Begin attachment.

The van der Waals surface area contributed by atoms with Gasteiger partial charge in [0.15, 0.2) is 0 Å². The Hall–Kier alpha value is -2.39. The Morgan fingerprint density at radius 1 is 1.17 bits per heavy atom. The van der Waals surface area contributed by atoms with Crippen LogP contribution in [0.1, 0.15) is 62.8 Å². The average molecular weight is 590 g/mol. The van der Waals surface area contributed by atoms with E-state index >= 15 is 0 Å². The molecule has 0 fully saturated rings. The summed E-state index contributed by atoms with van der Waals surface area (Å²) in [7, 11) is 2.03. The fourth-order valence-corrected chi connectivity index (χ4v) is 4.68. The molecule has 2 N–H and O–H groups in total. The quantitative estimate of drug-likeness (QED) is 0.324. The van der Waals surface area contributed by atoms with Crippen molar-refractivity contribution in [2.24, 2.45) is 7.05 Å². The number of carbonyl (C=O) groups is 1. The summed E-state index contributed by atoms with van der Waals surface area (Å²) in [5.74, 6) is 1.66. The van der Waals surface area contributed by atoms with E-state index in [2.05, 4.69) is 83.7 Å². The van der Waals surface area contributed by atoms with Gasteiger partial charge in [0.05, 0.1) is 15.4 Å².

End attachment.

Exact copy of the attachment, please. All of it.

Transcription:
The van der Waals surface area contributed by atoms with Gasteiger partial charge in [0.15, 0.2) is 0 Å². The Hall–Kier alpha value is -2.39. The Morgan fingerprint density at radius 1 is 1.17 bits per heavy atom. The van der Waals surface area contributed by atoms with Crippen LogP contribution in [0.1, 0.15) is 62.8 Å². The average molecular weight is 590 g/mol. The van der Waals surface area contributed by atoms with E-state index >= 15 is 0 Å². The molecule has 0 fully saturated rings. The summed E-state index contributed by atoms with van der Waals surface area (Å²) in [7, 11) is 2.03. The fourth-order valence-corrected chi connectivity index (χ4v) is 4.68. The molecule has 2 N–H and O–H groups in total. The quantitative estimate of drug-likeness (QED) is 0.324. The van der Waals surface area contributed by atoms with Crippen molar-refractivity contribution in [2.24, 2.45) is 7.05 Å². The number of carbonyl (C=O) groups is 1. The summed E-state index contributed by atoms with van der Waals surface area (Å²) in [5.74, 6) is 1.66. The van der Waals surface area contributed by atoms with E-state index in [2.05, 4.69) is 83.7 Å². The van der Waals surface area contributed by atoms with Gasteiger partial charge in [0.05, 0.1) is 15.4 Å².